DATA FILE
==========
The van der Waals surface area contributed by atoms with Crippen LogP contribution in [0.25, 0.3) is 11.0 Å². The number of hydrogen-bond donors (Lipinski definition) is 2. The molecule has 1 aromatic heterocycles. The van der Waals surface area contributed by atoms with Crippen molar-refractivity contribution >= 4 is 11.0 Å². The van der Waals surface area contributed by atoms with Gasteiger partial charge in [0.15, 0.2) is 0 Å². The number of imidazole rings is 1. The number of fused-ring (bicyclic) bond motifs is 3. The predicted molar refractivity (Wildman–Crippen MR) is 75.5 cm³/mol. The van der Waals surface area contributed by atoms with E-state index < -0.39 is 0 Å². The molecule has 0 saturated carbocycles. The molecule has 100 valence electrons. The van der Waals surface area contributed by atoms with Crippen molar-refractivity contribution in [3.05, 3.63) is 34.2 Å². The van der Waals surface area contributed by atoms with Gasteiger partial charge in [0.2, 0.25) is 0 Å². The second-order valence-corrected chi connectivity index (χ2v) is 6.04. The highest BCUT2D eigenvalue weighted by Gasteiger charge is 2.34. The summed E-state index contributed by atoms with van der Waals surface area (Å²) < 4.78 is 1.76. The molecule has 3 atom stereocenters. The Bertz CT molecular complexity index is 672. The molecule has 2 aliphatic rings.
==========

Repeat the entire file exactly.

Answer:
The van der Waals surface area contributed by atoms with Crippen LogP contribution in [0.25, 0.3) is 11.0 Å². The number of hydrogen-bond donors (Lipinski definition) is 2. The molecule has 1 aromatic heterocycles. The van der Waals surface area contributed by atoms with Crippen molar-refractivity contribution >= 4 is 11.0 Å². The van der Waals surface area contributed by atoms with Gasteiger partial charge in [0.15, 0.2) is 0 Å². The number of imidazole rings is 1. The number of fused-ring (bicyclic) bond motifs is 3. The predicted molar refractivity (Wildman–Crippen MR) is 75.5 cm³/mol. The van der Waals surface area contributed by atoms with E-state index < -0.39 is 0 Å². The molecule has 0 saturated carbocycles. The molecule has 100 valence electrons. The van der Waals surface area contributed by atoms with Crippen molar-refractivity contribution in [3.05, 3.63) is 34.2 Å². The van der Waals surface area contributed by atoms with Gasteiger partial charge in [0.2, 0.25) is 0 Å². The second-order valence-corrected chi connectivity index (χ2v) is 6.04. The highest BCUT2D eigenvalue weighted by Gasteiger charge is 2.34. The summed E-state index contributed by atoms with van der Waals surface area (Å²) < 4.78 is 1.76. The molecule has 3 atom stereocenters. The Bertz CT molecular complexity index is 672. The molecule has 2 aliphatic rings.